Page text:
A RECORD six million people are registered to vote in the 2023 harmonised elections, up by 500 000 from the last general elections.
The Zimbabwe Electoral Commission (ZEC), which concluded its final nationwide mobile voter registration in March, is finalising removal of duplicate and deceased registrants from the elections register before the voters’ roll is opened for public inspection.
However, voter registration is ongoing and will close two days after proclamation of the elections date by President Mnangagwa later this month.
The date for this year’s elections is likely to fall between July 26 and August 26.
ZEC deputy chairperson Ambassador Rodney Kiwa told The Sunday Mail last week that compilation of the final voters’ roll will be completed soon after proclamation of the elections.
“The voters’ roll cleaning is an ongoing exercise since voter registration for the upcoming harmonised elections is continuing up to two days after proclamation of the elections,” he said.
“This means new entries are being added to the voters’ roll, while deceased voters are being removed continuously.
“The exact number of people on the voters’ roll can only be established after the closure and inspection of the roll.
“Currently, there are about six million voters on the roll.”
Registered voter population stood at 5 695 706 on May 29, 2018, when ZEC gazetted a new voters’ roll at the conclusion of the inaugural biometric voter registration (BVR), ahead of that year’s elections.
There were 3 073 190 registered female voters and 2 622 516 males on the voters’ roll.
Harare Metropolitan province had the highest number of registered voters at 900 728, followed by Midlands province (761 982).
Conversely, Bulawayo Metropolitan province had the least number of voters at 258 567.
That year, President Mnangagwa announced the election date on May 30 through gazetting of Proclamation Number 2 of 2018 (Statutory Instrument 83 of 2018).
Nomination courts sat on June 14 countrywide.
Amb Kiwa said the elections management body is presently preparing for the voters’ roll inspection.
ZEC has set aside $31 billion for that exercise.
During inspection of the voter’s roll, prospective voters can verify their personal identification details and ensure their names are listed at the correct polling centres.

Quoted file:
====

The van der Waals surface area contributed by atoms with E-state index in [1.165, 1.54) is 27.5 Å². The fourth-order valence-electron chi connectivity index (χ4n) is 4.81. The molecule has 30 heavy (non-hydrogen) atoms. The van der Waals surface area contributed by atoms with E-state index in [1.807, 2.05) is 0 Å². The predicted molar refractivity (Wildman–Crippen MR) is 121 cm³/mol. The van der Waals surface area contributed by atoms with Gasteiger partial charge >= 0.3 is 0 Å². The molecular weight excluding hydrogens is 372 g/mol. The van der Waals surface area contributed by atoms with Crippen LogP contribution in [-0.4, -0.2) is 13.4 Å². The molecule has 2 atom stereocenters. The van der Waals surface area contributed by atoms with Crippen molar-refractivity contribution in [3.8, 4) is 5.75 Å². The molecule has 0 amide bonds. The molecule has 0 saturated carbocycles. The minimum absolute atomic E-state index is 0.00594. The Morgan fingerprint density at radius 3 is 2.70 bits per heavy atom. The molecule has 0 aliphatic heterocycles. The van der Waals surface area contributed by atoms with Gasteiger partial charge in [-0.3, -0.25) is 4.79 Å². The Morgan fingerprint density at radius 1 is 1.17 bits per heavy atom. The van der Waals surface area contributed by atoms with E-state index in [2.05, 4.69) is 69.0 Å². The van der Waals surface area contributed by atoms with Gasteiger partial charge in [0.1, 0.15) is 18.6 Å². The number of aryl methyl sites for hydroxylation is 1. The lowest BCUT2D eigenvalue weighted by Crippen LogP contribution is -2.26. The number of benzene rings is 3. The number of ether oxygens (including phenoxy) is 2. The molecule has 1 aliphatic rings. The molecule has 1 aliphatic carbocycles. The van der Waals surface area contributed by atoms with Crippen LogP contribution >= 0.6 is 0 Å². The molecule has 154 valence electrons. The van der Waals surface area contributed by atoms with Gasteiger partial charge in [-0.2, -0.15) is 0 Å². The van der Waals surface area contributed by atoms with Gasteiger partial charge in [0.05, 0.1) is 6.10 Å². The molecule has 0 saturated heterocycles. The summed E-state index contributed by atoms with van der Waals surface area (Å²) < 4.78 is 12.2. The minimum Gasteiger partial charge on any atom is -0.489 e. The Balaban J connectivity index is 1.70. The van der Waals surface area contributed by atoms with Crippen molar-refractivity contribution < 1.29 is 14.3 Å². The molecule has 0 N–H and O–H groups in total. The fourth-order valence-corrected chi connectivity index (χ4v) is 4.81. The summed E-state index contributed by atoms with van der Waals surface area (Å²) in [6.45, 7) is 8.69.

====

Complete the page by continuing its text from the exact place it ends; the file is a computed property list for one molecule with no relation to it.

Ahead of the public inspection, ZEC will embark on an extensive voter education drive to acquaint prospective voters with the inspection process.
“The voters’ roll will be open for public inspection after proclamation, ensuing clean-up and compilation,” added Amb Kiwa.
“The process involves creating voters’ roll inspection centres countrywide, where registrants go physically to check their registration status.”
Meanwhile, prospective voters can also confirm their registration status using online platforms or on mobile phones using the USSD code *265#.
Once the voters’ roll inspection is completed, ZEC will begin compiling the final voters’ roll to be used during the harmonised elections.
“Voters’ roll inspection is followed by the final compilation of the voters’ roll before sitting of nomination courts.
“After that, the commission will publish the locations of all polling centres.
“This will be followed by printing of the ballot papers.”
Political analyst Mr Gibson Nyikadzino said proclamation of the election date will mark commencement of the election campaign period.
“Firstly, it (proclamation) is a Constitutional expectation for the President to do so, signalling an irreversible democratic process,” he said.
“Secondly, it is a yardstick to measure the readiness and willingness of political leaders and their parties to contest for power and the mandate to govern for the next five years.
“It also gives political parties ample time to present their manifestos to the people and outline their broad visions that serve as indicators of their commitment to voters.”